Ladies, come sit at the table
I am exactly 38 pages in and I am held in rapture. By Sheryl Sandberg, that is. Granted, I probably have not yet gotten to the juiciest parts of her bestselling book ‘Lean In’ yet, and therefore arguably not in the position to write this. But I don’t care. Because the chapter I just read – titled ‘Sit At The Table’ – resonated with me so strongly I simply have to put something down on paper.
As the current Chief Operating Officer at Facebook, and ex-VP of Global Online Sales and Operations of Google as well as ex-Chief of Staff at the US Department of Treasury, one could safely say that Sheryl Sandberg epitomizes the notion of professional success. In 2011, Forbes ranked Sheryl as the fifth most powerful woman in the world. For your information, that put her in front of Michelle Obama. No big deal.
Sheryl did not buy a bar of it. At least, not in the beginning. Every person that came forth to congratulate her was met with her critical dismissal that Forbes’ list was, quite simply, ‘ridiculous’. She says she felt exposed, embarrassed, suddenly thrust into a global microscopic examination of her ‘cans’ and ‘cannots’ that she was not prepared for. The world was ready to propel Sheryl into the limelight, but her constant underestimation of her capabilities kept her tucked away in the dark, where her self-doubt thought she ought to belong.
Sheryl’s experience of what is coined the ‘Imposter Syndrome’ is not uncommon amongst high achievers. The nagging fear of being found out that one is utterly underqualified for what they do appears to be a common thread amongst both male and female. Except, as aptly pointed out by Sheryl, the fear affects and limits women much more that it does men. This fear can often dictate a woman’s choice of diction, where she attributes her professional success to luck, help from others and being in the right place at the right time, rather than to ambition and innate ability. This underestimation of skill and worth means that women are more likely to step aside and offer their seats up in the Board Room to someone they consider more ‘senior’ and ‘experienced’. It means that the female voice is lost from top tiers of leadership because we choose not to put ourselves forward in the first place.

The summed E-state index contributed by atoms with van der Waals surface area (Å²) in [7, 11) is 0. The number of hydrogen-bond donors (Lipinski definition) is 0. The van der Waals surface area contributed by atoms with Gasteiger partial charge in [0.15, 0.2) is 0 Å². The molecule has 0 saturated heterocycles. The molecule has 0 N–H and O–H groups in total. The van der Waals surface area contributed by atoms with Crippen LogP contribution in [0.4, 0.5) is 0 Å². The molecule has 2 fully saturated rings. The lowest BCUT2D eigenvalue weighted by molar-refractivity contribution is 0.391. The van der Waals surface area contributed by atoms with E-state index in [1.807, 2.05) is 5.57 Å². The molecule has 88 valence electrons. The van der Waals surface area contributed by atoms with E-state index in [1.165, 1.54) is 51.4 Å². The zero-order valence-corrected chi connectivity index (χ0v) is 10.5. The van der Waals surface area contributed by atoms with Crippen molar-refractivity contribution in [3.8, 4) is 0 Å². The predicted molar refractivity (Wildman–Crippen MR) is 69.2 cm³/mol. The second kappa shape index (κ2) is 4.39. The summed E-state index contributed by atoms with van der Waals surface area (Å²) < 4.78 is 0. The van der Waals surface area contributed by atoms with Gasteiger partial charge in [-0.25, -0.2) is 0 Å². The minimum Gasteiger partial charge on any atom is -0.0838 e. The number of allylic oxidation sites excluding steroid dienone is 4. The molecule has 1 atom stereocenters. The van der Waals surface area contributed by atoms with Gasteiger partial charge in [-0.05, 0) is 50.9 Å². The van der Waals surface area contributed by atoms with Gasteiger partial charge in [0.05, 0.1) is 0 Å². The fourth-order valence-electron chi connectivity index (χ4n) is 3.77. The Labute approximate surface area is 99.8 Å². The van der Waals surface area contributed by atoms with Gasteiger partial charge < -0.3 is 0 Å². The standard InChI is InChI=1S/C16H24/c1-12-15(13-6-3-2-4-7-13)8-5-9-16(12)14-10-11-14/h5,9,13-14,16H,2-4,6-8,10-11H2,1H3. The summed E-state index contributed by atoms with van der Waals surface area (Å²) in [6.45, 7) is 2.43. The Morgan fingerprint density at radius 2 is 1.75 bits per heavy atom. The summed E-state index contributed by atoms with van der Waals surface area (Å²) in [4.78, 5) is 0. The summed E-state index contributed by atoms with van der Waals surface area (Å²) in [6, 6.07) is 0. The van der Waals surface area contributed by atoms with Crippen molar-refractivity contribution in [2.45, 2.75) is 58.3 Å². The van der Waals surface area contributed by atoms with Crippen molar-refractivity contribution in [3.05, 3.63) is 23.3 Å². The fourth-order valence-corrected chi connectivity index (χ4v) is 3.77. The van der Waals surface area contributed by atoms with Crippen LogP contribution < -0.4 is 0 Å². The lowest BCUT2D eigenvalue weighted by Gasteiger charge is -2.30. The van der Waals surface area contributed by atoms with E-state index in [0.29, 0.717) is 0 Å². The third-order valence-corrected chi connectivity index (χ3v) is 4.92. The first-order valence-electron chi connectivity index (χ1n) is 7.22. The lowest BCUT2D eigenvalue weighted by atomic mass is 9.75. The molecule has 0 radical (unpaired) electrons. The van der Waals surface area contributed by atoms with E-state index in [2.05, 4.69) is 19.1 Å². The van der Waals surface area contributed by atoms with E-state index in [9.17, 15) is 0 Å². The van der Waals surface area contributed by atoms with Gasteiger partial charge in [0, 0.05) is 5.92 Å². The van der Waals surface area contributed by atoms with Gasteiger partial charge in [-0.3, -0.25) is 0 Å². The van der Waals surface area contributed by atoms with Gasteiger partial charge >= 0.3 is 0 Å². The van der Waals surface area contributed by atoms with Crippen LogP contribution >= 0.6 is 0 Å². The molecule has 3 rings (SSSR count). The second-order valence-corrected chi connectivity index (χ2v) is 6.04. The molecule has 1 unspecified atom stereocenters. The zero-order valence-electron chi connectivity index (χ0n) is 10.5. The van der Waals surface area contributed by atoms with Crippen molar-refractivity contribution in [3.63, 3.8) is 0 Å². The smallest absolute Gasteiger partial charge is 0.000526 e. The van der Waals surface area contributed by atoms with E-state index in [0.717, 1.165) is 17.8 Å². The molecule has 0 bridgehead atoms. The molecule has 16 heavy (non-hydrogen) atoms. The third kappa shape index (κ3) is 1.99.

Admittedly, it was a little uncomfortable to read Sheryl’s alarmingly frank observations. It’s equally, if not more uncomfortable to reiterate them back to you. The idea that we are complicit in being held back in our growth, be it professional or personal, is painfully confrontational. But I hear growing pains are good for you, nonetheless.
Where do these confrontations get us? We at Kerridge & Partners do not claim to have all the answers. However, we have engaged with many female leaders and leaders-to-be who have prepared thoroughly and risen to the occasion. Many of those have gone on to be movers and shakers of our country and beyond.
Given this, we have learned a thing or two during the ten years we have been in the business of leadership. For women, that is – learn to embrace the discomfort that comes with success, shed light on the darkness you keep yourself in, and most importantly keep your hand up and sit firm at the table. The rewards will be worth it.
Christine Deng & Vikki Maclean